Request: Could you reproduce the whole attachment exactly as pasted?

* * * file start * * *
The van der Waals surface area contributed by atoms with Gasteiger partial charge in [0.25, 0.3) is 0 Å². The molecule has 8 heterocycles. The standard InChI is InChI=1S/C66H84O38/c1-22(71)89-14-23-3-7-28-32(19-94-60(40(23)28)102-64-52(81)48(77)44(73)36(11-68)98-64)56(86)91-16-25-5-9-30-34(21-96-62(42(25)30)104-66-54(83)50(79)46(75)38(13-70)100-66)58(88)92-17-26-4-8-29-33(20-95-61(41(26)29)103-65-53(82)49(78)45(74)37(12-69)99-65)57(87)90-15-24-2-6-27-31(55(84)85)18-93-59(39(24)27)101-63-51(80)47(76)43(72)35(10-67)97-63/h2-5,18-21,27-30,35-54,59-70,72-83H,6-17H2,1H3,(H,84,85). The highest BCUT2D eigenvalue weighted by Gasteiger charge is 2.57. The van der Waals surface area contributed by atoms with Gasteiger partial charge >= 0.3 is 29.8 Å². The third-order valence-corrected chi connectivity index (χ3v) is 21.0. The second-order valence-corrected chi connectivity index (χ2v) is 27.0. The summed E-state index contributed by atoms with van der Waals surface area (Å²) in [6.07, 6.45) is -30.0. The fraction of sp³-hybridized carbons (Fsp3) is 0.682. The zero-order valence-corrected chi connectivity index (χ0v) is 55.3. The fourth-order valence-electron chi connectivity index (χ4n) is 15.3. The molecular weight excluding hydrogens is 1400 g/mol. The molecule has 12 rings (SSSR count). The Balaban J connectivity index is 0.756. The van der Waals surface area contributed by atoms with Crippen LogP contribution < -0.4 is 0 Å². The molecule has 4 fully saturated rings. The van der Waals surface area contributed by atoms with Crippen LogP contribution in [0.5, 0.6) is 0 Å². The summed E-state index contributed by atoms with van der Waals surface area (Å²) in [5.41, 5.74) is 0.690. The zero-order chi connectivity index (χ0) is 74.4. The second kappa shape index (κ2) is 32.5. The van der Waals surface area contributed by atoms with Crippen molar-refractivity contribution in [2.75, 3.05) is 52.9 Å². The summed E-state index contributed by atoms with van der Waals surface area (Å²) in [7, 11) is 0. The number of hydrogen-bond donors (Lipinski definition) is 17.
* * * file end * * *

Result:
The van der Waals surface area contributed by atoms with Gasteiger partial charge in [0.25, 0.3) is 0 Å². The molecule has 8 heterocycles. The standard InChI is InChI=1S/C66H84O38/c1-22(71)89-14-23-3-7-28-32(19-94-60(40(23)28)102-64-52(81)48(77)44(73)36(11-68)98-64)56(86)91-16-25-5-9-30-34(21-96-62(42(25)30)104-66-54(83)50(79)46(75)38(13-70)100-66)58(88)92-17-26-4-8-29-33(20-95-61(41(26)29)103-65-53(82)49(78)45(74)37(12-69)99-65)57(87)90-15-24-2-6-27-31(55(84)85)18-93-59(39(24)27)101-63-51(80)47(76)43(72)35(10-67)97-63/h2-5,18-21,27-30,35-54,59-70,72-83H,6-17H2,1H3,(H,84,85). The highest BCUT2D eigenvalue weighted by Gasteiger charge is 2.57. The van der Waals surface area contributed by atoms with Gasteiger partial charge >= 0.3 is 29.8 Å². The third-order valence-corrected chi connectivity index (χ3v) is 21.0. The second-order valence-corrected chi connectivity index (χ2v) is 27.0. The summed E-state index contributed by atoms with van der Waals surface area (Å²) in [6.07, 6.45) is -30.0. The fraction of sp³-hybridized carbons (Fsp3) is 0.682. The zero-order valence-corrected chi connectivity index (χ0v) is 55.3. The fourth-order valence-electron chi connectivity index (χ4n) is 15.3. The molecular weight excluding hydrogens is 1400 g/mol. The molecule has 12 rings (SSSR count). The Balaban J connectivity index is 0.756. The van der Waals surface area contributed by atoms with Crippen LogP contribution < -0.4 is 0 Å². The molecule has 4 fully saturated rings. The van der Waals surface area contributed by atoms with Crippen LogP contribution in [0.5, 0.6) is 0 Å². The summed E-state index contributed by atoms with van der Waals surface area (Å²) in [5.41, 5.74) is 0.690. The zero-order chi connectivity index (χ0) is 74.4. The second kappa shape index (κ2) is 32.5. The van der Waals surface area contributed by atoms with Crippen molar-refractivity contribution in [2.75, 3.05) is 52.9 Å². The summed E-state index contributed by atoms with van der Waals surface area (Å²) in [7, 11) is 0. The number of hydrogen-bond donors (Lipinski definition) is 17.